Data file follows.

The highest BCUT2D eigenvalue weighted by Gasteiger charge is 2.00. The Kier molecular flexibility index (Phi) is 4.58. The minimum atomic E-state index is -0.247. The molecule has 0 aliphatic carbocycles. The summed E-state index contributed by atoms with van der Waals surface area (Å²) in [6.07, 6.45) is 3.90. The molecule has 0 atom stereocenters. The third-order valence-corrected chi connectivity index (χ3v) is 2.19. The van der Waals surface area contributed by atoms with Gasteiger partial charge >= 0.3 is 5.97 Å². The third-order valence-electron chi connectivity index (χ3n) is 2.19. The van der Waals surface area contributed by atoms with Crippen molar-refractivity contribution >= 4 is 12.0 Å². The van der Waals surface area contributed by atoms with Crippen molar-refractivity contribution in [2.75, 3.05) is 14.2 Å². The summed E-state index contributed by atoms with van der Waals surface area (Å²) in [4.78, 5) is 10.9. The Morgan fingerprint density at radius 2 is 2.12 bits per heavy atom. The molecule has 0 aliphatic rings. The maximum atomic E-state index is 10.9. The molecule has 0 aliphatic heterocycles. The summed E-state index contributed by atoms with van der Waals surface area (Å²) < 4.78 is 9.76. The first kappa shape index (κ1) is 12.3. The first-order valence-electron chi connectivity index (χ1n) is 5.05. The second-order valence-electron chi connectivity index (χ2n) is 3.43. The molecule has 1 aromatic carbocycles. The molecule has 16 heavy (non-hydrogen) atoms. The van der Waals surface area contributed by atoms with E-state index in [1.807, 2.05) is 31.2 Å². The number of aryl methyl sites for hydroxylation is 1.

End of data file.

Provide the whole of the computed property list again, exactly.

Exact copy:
The highest BCUT2D eigenvalue weighted by Gasteiger charge is 2.00. The Kier molecular flexibility index (Phi) is 4.58. The minimum atomic E-state index is -0.247. The molecule has 0 aliphatic carbocycles. The summed E-state index contributed by atoms with van der Waals surface area (Å²) in [6.07, 6.45) is 3.90. The molecule has 0 atom stereocenters. The third-order valence-corrected chi connectivity index (χ3v) is 2.19. The van der Waals surface area contributed by atoms with Gasteiger partial charge >= 0.3 is 5.97 Å². The third-order valence-electron chi connectivity index (χ3n) is 2.19. The van der Waals surface area contributed by atoms with Crippen molar-refractivity contribution >= 4 is 12.0 Å². The van der Waals surface area contributed by atoms with Crippen molar-refractivity contribution in [2.75, 3.05) is 14.2 Å². The summed E-state index contributed by atoms with van der Waals surface area (Å²) in [4.78, 5) is 10.9. The Morgan fingerprint density at radius 2 is 2.12 bits per heavy atom. The molecule has 0 aliphatic rings. The maximum atomic E-state index is 10.9. The molecule has 0 aliphatic heterocycles. The summed E-state index contributed by atoms with van der Waals surface area (Å²) < 4.78 is 9.76. The first kappa shape index (κ1) is 12.3. The first-order valence-electron chi connectivity index (χ1n) is 5.05. The second-order valence-electron chi connectivity index (χ2n) is 3.43. The molecule has 1 aromatic carbocycles. The molecule has 16 heavy (non-hydrogen) atoms. The van der Waals surface area contributed by atoms with E-state index in [1.807, 2.05) is 31.2 Å². The number of aryl methyl sites for hydroxylation is 1.